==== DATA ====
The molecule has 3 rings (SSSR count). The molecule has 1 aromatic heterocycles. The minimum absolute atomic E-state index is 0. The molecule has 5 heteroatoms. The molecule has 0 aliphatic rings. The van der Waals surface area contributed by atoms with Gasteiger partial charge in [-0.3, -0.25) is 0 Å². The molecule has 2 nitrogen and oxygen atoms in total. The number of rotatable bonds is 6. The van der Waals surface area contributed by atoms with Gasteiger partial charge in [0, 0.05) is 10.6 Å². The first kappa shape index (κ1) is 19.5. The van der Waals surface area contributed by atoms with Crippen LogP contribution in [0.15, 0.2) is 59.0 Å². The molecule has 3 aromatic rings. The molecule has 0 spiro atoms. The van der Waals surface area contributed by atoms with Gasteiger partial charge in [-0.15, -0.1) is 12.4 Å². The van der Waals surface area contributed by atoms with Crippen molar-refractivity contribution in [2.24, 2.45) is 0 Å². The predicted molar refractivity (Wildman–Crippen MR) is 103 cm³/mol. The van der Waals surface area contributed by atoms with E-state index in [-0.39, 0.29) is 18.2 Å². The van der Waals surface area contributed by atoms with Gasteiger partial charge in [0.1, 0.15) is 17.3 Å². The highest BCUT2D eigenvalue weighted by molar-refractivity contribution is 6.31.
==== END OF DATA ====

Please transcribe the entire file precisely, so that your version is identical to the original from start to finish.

The molecule has 3 rings (SSSR count). The molecule has 1 aromatic heterocycles. The minimum absolute atomic E-state index is 0. The molecule has 5 heteroatoms. The molecule has 0 aliphatic rings. The van der Waals surface area contributed by atoms with Gasteiger partial charge in [-0.3, -0.25) is 0 Å². The molecule has 2 nitrogen and oxygen atoms in total. The number of rotatable bonds is 6. The van der Waals surface area contributed by atoms with Gasteiger partial charge in [0, 0.05) is 10.6 Å². The first kappa shape index (κ1) is 19.5. The van der Waals surface area contributed by atoms with Crippen LogP contribution in [0.15, 0.2) is 59.0 Å². The molecule has 3 aromatic rings. The molecule has 0 spiro atoms. The van der Waals surface area contributed by atoms with Gasteiger partial charge in [-0.15, -0.1) is 12.4 Å². The van der Waals surface area contributed by atoms with Crippen molar-refractivity contribution in [2.24, 2.45) is 0 Å². The predicted molar refractivity (Wildman–Crippen MR) is 103 cm³/mol. The van der Waals surface area contributed by atoms with E-state index in [-0.39, 0.29) is 18.2 Å². The van der Waals surface area contributed by atoms with Gasteiger partial charge in [0.1, 0.15) is 17.3 Å². The highest BCUT2D eigenvalue weighted by molar-refractivity contribution is 6.31.